Insight – Clearing the mind

No conditions are permanent;
No conditions are reliable;
Nothing is self
-The Buddha

Insight is translated from the Pali word Vipassana, which means clear gazing. As Dr. Muesse explains in lecture 13 of his mindfulness series, through the practice of mindfulness, and meditation specifically, our minds become less attached to thoughts and beliefs, which makes room for us to see things as they really are. This may mean we see things for the first time that were in front of us all along.
Insight can be characterized by a shift in perception that one experiences momentarily. In Buddhism the main characteristics of Insight are 1) Impermanence, 2) Non-Self or Illusion of Self and 3) Dukkha (suffering). In lecture 13, Dr. Muesse explains Impermanence.
We can lay the groundwork for Insight by relaxing our need to know everything with certainty and our ego’s need to appear knowledgeable. We can consciously adopt an attitude of ‘not knowing’ and humility which can change our old habits of thought. Such habits of thought can be shifted in more sudden ways as well; through life events such as illness, divorce or acknowledgement of addiction.
Insight when treated with wisdom and care, can help us on our path to awakening and radically change the way we live our lives.

See you on Sunday

Working with thoughts

Unnoticed, thoughts have great power. – Joseph Goldstein.


In our path of practice, after cultivating the ability to notice thoughts, we can start to examine their content.  Often, when we start to look more closely at them, we see our propensity for unwholesome thoughts based on our conditioning ie. those thoughts we have most often.

In lecture 9 of his mindfulness series, Dr. Muesse, provides techniques to work with thoughts, particularly unwholesome thoughts, which are rooted in the three poisons of:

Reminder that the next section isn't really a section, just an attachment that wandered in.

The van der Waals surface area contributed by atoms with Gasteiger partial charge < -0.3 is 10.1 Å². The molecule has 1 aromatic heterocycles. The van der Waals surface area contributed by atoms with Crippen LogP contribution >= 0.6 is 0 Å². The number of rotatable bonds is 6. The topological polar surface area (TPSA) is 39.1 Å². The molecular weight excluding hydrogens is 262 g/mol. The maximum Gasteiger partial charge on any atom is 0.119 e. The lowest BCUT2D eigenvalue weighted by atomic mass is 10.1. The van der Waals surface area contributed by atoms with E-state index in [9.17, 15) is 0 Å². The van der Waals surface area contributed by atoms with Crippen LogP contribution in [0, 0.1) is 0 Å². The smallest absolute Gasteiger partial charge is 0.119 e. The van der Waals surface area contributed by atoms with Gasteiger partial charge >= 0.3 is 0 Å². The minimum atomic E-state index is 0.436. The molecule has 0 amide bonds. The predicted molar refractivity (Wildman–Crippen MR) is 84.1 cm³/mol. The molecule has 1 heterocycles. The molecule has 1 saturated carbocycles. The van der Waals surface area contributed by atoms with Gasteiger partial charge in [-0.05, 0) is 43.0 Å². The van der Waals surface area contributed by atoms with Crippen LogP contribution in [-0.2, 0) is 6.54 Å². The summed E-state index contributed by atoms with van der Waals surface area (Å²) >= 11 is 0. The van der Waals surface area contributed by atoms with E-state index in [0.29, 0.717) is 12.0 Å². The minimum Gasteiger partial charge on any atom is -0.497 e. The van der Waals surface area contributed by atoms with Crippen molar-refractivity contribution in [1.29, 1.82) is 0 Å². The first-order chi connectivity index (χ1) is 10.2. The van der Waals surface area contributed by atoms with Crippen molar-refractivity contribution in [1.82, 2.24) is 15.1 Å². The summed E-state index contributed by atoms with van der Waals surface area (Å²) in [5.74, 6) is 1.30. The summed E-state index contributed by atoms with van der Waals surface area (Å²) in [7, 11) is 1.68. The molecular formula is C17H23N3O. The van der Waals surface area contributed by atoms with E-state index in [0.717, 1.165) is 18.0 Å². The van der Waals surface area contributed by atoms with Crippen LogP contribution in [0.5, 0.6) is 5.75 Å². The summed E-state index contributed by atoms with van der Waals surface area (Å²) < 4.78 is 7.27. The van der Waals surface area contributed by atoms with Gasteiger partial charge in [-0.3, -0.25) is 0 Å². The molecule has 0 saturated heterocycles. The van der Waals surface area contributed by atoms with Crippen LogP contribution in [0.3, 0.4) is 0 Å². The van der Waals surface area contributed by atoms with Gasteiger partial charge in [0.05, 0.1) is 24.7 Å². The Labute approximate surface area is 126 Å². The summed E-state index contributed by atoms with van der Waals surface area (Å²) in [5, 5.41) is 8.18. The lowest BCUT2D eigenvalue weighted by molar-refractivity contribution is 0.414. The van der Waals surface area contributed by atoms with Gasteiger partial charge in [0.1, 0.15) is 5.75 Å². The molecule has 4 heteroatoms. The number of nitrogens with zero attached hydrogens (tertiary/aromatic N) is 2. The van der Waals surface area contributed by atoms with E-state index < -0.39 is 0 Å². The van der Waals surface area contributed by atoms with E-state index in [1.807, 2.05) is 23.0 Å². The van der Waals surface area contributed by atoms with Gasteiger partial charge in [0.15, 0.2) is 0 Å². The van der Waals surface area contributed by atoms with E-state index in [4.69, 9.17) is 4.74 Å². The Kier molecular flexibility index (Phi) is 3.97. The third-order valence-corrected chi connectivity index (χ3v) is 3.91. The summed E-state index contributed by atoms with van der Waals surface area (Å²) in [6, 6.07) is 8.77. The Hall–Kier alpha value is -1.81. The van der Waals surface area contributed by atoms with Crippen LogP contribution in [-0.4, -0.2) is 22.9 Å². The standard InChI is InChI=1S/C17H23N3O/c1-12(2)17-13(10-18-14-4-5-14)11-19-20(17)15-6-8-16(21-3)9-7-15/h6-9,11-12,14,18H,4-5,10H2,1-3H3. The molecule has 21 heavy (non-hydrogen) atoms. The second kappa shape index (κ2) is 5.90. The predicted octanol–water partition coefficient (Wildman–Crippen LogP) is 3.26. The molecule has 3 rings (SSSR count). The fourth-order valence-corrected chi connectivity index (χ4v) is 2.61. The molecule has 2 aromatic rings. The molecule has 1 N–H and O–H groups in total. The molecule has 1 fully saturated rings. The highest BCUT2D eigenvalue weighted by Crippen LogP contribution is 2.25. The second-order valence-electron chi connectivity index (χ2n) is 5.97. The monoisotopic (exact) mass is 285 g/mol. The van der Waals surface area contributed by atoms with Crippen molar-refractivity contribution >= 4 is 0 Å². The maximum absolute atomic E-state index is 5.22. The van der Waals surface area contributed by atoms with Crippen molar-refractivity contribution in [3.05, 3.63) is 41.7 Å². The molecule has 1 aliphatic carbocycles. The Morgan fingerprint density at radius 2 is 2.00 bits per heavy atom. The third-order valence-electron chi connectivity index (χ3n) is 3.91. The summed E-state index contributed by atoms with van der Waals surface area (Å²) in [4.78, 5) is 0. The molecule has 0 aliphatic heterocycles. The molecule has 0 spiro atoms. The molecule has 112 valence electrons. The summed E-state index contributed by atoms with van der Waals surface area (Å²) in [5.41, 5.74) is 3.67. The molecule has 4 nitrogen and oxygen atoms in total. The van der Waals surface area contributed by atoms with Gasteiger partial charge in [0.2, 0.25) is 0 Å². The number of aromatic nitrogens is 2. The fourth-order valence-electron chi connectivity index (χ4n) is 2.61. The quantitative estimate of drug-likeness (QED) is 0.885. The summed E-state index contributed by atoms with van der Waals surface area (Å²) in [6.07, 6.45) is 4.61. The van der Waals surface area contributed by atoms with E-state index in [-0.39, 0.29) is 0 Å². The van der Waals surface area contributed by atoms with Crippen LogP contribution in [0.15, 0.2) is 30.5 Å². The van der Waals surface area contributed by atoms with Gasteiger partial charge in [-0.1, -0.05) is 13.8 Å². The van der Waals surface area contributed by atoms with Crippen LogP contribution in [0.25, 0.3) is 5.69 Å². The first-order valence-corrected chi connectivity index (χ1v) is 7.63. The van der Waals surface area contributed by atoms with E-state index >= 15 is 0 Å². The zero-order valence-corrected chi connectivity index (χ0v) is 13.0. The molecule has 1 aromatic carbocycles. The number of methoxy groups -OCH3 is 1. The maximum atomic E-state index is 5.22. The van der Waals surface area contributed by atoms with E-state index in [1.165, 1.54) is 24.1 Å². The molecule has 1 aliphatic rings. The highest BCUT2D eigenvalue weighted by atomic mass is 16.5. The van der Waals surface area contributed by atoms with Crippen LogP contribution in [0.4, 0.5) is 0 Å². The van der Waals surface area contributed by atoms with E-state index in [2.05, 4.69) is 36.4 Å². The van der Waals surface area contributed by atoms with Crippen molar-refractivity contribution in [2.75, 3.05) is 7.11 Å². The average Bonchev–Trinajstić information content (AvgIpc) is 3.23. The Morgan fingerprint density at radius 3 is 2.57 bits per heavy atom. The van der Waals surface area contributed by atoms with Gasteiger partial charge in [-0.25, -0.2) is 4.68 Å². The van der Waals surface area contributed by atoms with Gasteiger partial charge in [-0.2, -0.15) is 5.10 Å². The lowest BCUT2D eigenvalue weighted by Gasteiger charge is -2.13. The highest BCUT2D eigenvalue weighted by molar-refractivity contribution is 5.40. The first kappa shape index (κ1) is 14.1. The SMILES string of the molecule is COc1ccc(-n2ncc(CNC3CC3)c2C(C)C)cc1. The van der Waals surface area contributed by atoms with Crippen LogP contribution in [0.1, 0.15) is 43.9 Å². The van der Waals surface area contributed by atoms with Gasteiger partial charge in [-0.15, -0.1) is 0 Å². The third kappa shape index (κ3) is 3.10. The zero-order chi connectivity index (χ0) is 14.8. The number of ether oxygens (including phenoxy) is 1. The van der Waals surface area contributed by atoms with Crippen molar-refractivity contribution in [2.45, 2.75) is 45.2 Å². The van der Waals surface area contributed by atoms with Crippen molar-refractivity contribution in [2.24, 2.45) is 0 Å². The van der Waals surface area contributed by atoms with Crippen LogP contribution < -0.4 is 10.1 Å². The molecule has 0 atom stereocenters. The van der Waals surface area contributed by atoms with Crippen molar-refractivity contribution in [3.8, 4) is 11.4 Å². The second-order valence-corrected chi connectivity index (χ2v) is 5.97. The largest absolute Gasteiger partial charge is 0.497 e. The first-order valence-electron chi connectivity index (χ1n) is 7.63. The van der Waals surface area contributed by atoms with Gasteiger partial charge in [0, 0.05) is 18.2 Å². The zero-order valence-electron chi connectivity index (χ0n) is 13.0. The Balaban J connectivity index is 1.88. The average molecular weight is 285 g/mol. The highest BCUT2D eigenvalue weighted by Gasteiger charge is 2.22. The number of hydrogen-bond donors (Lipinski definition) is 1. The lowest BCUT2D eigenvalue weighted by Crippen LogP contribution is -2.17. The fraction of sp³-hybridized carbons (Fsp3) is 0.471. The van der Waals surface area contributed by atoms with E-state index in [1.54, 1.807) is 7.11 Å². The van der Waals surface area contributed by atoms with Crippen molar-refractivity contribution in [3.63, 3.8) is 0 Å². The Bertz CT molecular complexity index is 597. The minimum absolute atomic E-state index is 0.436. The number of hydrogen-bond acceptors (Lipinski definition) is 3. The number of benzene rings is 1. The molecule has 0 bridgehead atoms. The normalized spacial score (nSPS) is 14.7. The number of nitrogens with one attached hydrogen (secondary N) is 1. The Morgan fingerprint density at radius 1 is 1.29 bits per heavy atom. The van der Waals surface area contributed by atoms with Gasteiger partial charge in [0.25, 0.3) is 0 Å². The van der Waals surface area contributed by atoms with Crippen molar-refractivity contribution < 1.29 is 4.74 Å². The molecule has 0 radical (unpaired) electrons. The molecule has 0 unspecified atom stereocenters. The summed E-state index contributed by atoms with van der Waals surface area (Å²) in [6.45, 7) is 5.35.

1.Greed (attachment, selfish desire)

2.Hatred (aversion to things we don’t want /like, aggression) and

3.Delusion (inflated views of one’s importance/unimportance, immunity to nature of reality)

Next time you meditate, see if you can examine the content of your thought before you let it go. Are you able to identify the root cause of some of your thoughts as Greed, Hatred or Delusion?

Do you identify one more than the others?

We can learn to disempower unwholesome thoughts by using 4 ‘R’s: Replace, Redirect attention, Reflect on results & Reconstruction which Dr. Muesse outlines.

These techniques can help us pluck the weeds that are unwholesome thoughts from the garden of our minds, creating a more hospitable climate for the wholesome ones.

See you soon,



01.18.2016: Walking & Mindfulness of Body

Hi Sangha,

As one of my teachers has quipped – “We don’t want to only be mindful when we’re sitting still! It would be like being trapped to your seat your whole life!”

This week we’ll explore how to be mindful when we’re walking, or mindful of the body when we’re in different positions than just seated. Walking practice in particular is a great ‘bridge’ to taking mindfulness into your daily life. We’ll listen to what Dr. Muesse has to say on the topic, and then do some practice there in the room.


In other news, I’m excited to share that we are running a Day of Mindfulness on January 30th. It is a day long workshop. This is a great opportunity to deepen your practice, taking the time to settle, explore themes in greater detail, and practice in community. Full details are on the webpage – look on the menu bar – Day of Mindfulness.

See you Sunday,